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Am J Clin Nutr. 2012 Aug;96(2):249-54. doi: 10.3945/ajcn.112.037895. Epub 2012 Jun 27.

A randomized trial of the effects of an almond-enriched, hypocaloric diet in the treatment of obesity.

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Temple University, Center for Obesity Research and Education, Philadelphia, PA 19140, USA.



Increased consumption of nuts has been advocated because of their health benefits, but the role of nuts in the treatment of obesity is unclear given their high energy density.


This study was designed to evaluate the effects of a hypocaloric, almond-enriched diet (AED) compared with a hypocaloric nut-free diet (NFD) on body weight and cardiovascular disease risk factors in the context of an 18-mo behavioral weight-management program.


Overweight and obese individuals [n = 123; age = 46.8 y, BMI (in kg/m(2)) = 34.0] were randomly assigned to consume an AED or NFD and instructed in traditional behavioral methods of weight control. Anthropometric and metabolic measurements were made at baseline, 6 mo, and 18 mo.


Those in the AED group lost slightly but significantly less weight than did those in the NFD group at 6 mo (-5.5 compared with -7.4 kg; P = 0.04), but there were no differences at 18 mo. No significant differences in body composition were found between the groups at 6 or 18 mo. The AED, compared with the NFD, was associated with greater reductions in total cholesterol (P = 0.03), total:HDL cholesterol (P = 0.02), and triglycerides (P = 0.048) at 6 mo, and no differences were observed between the groups at 18 mo.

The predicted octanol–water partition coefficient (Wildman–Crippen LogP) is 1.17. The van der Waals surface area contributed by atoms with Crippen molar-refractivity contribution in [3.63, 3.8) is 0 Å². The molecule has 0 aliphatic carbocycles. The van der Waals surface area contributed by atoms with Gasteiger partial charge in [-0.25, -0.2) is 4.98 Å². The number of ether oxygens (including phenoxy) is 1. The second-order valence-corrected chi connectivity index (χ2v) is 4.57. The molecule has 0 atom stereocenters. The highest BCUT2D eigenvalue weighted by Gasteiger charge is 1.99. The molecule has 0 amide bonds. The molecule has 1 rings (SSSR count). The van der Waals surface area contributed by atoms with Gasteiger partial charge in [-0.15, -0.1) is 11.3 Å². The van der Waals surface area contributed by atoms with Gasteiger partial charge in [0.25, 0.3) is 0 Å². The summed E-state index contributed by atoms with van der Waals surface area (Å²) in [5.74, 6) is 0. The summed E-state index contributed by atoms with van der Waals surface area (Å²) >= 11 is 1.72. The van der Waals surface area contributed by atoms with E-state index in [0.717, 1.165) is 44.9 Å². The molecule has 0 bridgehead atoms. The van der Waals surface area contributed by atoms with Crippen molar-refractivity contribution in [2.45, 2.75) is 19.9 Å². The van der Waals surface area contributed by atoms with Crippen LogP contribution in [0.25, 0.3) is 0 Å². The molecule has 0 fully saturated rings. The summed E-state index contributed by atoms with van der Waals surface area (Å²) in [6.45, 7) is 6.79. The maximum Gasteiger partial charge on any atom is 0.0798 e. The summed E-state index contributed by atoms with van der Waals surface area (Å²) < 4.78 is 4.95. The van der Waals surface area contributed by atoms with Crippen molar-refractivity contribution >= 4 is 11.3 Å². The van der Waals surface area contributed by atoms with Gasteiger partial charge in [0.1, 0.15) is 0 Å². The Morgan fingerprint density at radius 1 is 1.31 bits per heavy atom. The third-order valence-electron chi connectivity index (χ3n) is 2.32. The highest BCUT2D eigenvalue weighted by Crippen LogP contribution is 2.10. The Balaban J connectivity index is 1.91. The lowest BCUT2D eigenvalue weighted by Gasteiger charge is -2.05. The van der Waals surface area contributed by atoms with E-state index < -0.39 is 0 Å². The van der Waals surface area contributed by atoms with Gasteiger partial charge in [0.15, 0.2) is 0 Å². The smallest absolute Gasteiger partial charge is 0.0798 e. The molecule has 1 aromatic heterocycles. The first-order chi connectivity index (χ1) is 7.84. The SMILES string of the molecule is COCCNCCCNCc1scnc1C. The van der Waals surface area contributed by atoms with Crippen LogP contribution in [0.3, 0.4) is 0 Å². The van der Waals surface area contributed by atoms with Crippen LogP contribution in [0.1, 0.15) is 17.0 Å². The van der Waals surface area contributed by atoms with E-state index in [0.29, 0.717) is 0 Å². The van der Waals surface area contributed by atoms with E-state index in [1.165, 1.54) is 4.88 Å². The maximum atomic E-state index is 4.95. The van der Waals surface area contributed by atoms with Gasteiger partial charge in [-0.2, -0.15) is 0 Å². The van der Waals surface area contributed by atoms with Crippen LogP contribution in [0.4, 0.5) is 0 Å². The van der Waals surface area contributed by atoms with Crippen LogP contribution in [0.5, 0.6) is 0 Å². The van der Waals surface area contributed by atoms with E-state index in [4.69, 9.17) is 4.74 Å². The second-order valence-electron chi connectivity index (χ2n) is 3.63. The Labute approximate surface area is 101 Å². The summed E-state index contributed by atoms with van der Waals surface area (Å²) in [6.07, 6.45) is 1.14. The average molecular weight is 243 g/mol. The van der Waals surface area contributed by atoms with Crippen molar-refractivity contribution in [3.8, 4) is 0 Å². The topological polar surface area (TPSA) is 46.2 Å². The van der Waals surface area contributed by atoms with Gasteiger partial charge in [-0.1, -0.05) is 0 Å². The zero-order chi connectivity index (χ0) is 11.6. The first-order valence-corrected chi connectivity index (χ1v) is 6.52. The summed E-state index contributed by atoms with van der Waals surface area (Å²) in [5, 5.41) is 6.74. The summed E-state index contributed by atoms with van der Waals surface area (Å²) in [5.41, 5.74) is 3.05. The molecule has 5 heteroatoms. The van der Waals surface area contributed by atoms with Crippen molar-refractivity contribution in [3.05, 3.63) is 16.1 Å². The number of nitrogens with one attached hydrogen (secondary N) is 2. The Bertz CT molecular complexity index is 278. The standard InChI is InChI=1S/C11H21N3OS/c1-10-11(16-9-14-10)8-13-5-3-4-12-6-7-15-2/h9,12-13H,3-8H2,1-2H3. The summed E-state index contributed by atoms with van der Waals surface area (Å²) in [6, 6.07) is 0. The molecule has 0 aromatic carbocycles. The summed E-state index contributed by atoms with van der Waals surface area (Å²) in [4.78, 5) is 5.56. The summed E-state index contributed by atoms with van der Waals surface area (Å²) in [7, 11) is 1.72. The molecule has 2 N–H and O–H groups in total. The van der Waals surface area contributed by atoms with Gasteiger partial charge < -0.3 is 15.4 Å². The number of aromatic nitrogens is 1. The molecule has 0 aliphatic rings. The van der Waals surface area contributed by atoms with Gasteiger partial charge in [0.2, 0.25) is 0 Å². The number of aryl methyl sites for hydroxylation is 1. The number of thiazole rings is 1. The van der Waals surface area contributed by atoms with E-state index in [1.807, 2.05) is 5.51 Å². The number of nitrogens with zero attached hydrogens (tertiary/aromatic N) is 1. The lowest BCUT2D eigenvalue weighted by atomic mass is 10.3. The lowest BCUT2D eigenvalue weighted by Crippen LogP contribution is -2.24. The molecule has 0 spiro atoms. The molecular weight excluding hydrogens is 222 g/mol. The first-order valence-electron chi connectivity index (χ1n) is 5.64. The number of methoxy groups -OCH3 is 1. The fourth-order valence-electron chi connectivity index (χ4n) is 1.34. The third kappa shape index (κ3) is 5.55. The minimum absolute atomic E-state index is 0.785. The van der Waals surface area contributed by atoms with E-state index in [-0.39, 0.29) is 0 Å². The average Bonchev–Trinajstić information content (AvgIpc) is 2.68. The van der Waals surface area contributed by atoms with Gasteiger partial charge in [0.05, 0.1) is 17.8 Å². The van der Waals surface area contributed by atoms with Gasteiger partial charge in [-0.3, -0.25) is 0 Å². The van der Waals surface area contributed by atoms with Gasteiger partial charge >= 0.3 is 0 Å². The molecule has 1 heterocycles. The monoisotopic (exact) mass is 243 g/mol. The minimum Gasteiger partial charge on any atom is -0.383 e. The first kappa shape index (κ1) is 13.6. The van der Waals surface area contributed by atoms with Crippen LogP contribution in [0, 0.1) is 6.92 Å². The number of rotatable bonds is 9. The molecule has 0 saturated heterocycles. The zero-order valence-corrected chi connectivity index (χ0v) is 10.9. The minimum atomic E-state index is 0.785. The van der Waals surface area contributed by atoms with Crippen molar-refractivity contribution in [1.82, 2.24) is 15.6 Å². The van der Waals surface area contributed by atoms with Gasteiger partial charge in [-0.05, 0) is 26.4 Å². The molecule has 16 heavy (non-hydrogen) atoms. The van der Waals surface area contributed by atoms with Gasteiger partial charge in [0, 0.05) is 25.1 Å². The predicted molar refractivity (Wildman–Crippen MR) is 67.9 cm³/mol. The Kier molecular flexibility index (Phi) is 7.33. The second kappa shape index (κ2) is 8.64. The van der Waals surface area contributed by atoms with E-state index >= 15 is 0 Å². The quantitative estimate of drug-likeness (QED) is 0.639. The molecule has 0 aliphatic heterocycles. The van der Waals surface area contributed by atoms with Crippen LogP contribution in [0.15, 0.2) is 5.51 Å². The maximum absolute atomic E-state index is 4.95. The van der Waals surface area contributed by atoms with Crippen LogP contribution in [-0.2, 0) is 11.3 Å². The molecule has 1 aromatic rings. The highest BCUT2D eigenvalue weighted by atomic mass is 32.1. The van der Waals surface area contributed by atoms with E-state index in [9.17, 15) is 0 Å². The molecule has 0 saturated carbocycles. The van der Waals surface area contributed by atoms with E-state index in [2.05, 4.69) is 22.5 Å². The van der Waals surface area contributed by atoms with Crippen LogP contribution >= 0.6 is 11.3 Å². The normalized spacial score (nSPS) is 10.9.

The AED and NFD groups experienced clinically significant and comparable weight loss at 18 mo. Despite smaller weight loss in the AED group at 6 mo, the AED group experienced greater improvements in lipid profiles. This trial was registered at as NCT00194428.

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